Berdinis criticized traditional brokerages, saying many take advantage of carriers in a way that has given the word “broker” a bad name. They may gouge truckers on rates, he says, or pull bait-and-switch tactics that result in drivers delivering to facilities that are notorious for long delays and treating drivers poorly. They may offer a load and then take it back when they find a carrier that will move it cheaper. And payments may not be fast in coming, necessitating the need for a factoring service.
While legally Uber Freight is a brokerage, he said, it won’t resort to those types of tactics. The point is to create a better experience for drivers, owner-operators and small fleets.
What happens if they can’t find someone via the app to take the load? Then Uber Freight relies on a network of medium- to larger-size carriers to get it delivered.
Critics of the concept of “Uber for trucking” have contended that moving freight is a lot more complex than moving people. There are different types of freight, different facilities, appointment deadlines, etc. When asked about this, Berdinis called this aspect “one of the more fun challenges of working on this freight product, as we’ve had top engineers coming from the ride side learning how to adapt to those challenges. There are so many more variables in freight, pickup windows, facilities have different requirements, but that’s something Uber has thrived on. There’s a lot more complexity on the ride side that appears on the surface, which is part of what makes Uber so magical. Somehow everyone can find an Uber leaving a Beyonce concert, because of a lot of smart people planning and a lot of smart algorithms. That combination of operational experience as well as technology experience has enabled Uber to expand to over 460 cities around the world, with every city being very different.”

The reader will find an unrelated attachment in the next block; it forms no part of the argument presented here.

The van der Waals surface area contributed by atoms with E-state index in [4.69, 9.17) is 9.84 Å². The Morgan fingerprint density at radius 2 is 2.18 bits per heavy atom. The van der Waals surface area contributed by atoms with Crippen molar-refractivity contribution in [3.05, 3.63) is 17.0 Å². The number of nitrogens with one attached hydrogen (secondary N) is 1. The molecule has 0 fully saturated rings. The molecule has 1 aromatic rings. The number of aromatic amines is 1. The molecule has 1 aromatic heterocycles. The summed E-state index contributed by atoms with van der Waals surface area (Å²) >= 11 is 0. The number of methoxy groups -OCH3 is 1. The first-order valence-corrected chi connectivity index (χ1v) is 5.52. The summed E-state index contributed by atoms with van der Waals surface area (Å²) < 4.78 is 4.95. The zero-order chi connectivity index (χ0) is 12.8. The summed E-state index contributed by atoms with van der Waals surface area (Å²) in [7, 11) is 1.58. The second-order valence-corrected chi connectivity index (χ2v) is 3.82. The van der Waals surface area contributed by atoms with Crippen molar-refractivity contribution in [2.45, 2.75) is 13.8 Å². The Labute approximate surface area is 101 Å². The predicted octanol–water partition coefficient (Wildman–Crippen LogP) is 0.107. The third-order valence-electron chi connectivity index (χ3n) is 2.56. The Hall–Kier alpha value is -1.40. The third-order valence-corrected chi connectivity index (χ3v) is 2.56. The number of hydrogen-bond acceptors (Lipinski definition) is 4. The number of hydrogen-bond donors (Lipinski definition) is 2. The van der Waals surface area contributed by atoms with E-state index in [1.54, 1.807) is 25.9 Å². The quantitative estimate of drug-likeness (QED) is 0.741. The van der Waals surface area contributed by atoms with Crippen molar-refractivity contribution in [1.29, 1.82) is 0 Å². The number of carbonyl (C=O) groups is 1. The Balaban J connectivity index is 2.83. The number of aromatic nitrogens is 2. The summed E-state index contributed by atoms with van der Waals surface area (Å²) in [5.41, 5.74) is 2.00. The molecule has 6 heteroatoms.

The way Uber deals with those challenges, he said, is to tackle each one by one and create a process, and eventually technology to automate those processes. “It is pretty transferable to the freight world, where there are infinite variables and infinite things that go wrong.”
One way it addresses the things that go wrong is through accessorial fees. For detention, it's $75 after two hours. Layovers are $300 per day, "Truck Order Not Used" is $200 per $2 per mile deadhead, and driver assist is $75 per load. The Uber Freight app uses GPS to allow Uber to track what’s going on with the load, and it helps prove to shippers when drivers arrived at a facility.
While Berdinis cited UberEats and UberRush in talking about how Uber is addressing the transportation and logistics arena, those services have not been without their problems. Late last year, a courier in New York filed suit, claiming he and other UberRush and UberEats delivery people, were owed unpaid tips and wages. And earlier this month, UberRush stopped offering the service for restaurants, asking them to move to the UberEats platform, and also restructured its pricing. And the original Uber passenger service has been challenged in court with a number of lawsuits by drivers claiming they have been misclassified as independent contractors.
There are in fact already a number of load-matching apps out there, ranging from companies that have been doing this a long time like DAT, to new entrants like DOFT, which is billing itself literally as an Uber for trucking. We asked Berdinis what makes Uber Freight different.
“Most of the apps that are out there might show the load, but it’s still on the carrier to pick up the phone to call to see if that load is real,” Berdinis said. “A lot of times that load posted hours or days ago and someone else has taken it, but no one removed the posting. They’re really no different than the current brokerage model; there’s no book it now button, no instant experience.
"There are some other ‘Uber for trucking’ kind of companies, but none of them are providing that completely seamless experience; there’s some hand holding or checking that has to happen. Maybe some are very technology focused, some are very operations focused, but we haven’t seen them take off, because you need both. You need that true defined demand matching experience, and you need the scale so every time you open the app you know there’s a load for you.”
Originally posted on Trucking Info